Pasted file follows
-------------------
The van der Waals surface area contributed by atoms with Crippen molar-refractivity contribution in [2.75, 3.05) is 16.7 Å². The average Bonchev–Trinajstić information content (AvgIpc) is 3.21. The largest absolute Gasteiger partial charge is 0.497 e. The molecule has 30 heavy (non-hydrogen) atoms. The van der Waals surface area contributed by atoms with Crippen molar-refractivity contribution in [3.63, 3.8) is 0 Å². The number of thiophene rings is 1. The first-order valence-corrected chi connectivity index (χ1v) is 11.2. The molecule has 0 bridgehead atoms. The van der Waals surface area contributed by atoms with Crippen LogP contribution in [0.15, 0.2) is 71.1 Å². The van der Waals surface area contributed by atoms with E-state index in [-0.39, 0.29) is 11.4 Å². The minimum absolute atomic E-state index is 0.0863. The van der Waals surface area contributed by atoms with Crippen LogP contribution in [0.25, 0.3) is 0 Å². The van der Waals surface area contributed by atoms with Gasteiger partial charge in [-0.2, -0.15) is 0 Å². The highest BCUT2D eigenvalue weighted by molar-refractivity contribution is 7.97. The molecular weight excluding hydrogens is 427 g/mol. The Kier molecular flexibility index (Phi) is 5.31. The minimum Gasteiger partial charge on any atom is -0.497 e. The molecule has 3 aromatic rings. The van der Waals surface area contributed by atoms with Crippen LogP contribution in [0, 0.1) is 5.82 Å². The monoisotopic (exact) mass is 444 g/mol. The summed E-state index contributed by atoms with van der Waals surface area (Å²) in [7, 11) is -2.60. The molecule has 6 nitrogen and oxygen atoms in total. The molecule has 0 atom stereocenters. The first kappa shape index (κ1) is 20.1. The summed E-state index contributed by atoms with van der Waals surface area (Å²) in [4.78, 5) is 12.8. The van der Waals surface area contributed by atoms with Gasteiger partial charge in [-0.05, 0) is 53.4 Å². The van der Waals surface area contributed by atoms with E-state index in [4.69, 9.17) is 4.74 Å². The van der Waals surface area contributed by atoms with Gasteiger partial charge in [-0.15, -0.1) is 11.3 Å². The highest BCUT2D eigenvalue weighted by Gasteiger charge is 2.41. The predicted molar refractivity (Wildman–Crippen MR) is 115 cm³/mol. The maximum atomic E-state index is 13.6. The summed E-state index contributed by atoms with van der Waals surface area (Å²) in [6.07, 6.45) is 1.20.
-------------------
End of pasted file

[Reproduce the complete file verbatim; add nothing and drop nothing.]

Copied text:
The van der Waals surface area contributed by atoms with Crippen molar-refractivity contribution in [2.75, 3.05) is 16.7 Å². The average Bonchev–Trinajstić information content (AvgIpc) is 3.21. The largest absolute Gasteiger partial charge is 0.497 e. The molecule has 30 heavy (non-hydrogen) atoms. The van der Waals surface area contributed by atoms with Crippen molar-refractivity contribution in [3.63, 3.8) is 0 Å². The number of thiophene rings is 1. The first-order valence-corrected chi connectivity index (χ1v) is 11.2. The molecule has 0 bridgehead atoms. The van der Waals surface area contributed by atoms with Crippen LogP contribution in [0.15, 0.2) is 71.1 Å². The van der Waals surface area contributed by atoms with E-state index in [-0.39, 0.29) is 11.4 Å². The minimum absolute atomic E-state index is 0.0863. The van der Waals surface area contributed by atoms with Crippen LogP contribution in [0.25, 0.3) is 0 Å². The van der Waals surface area contributed by atoms with Gasteiger partial charge in [-0.2, -0.15) is 0 Å². The highest BCUT2D eigenvalue weighted by molar-refractivity contribution is 7.97. The molecular weight excluding hydrogens is 427 g/mol. The Kier molecular flexibility index (Phi) is 5.31. The minimum Gasteiger partial charge on any atom is -0.497 e. The molecule has 3 aromatic rings. The van der Waals surface area contributed by atoms with Crippen LogP contribution in [0, 0.1) is 5.82 Å². The monoisotopic (exact) mass is 444 g/mol. The summed E-state index contributed by atoms with van der Waals surface area (Å²) in [7, 11) is -2.60. The molecule has 6 nitrogen and oxygen atoms in total. The molecule has 0 atom stereocenters. The first kappa shape index (κ1) is 20.1. The summed E-state index contributed by atoms with van der Waals surface area (Å²) in [4.78, 5) is 12.8. The van der Waals surface area contributed by atoms with Gasteiger partial charge in [-0.05, 0) is 53.4 Å². The van der Waals surface area contributed by atoms with E-state index in [4.69, 9.17) is 4.74 Å². The van der Waals surface area contributed by atoms with Gasteiger partial charge in [-0.15, -0.1) is 11.3 Å². The highest BCUT2D eigenvalue weighted by Gasteiger charge is 2.41. The predicted molar refractivity (Wildman–Crippen MR) is 115 cm³/mol. The maximum atomic E-state index is 13.6. The summed E-state index contributed by atoms with van der Waals surface area (Å²) in [6.07, 6.45) is 1.20.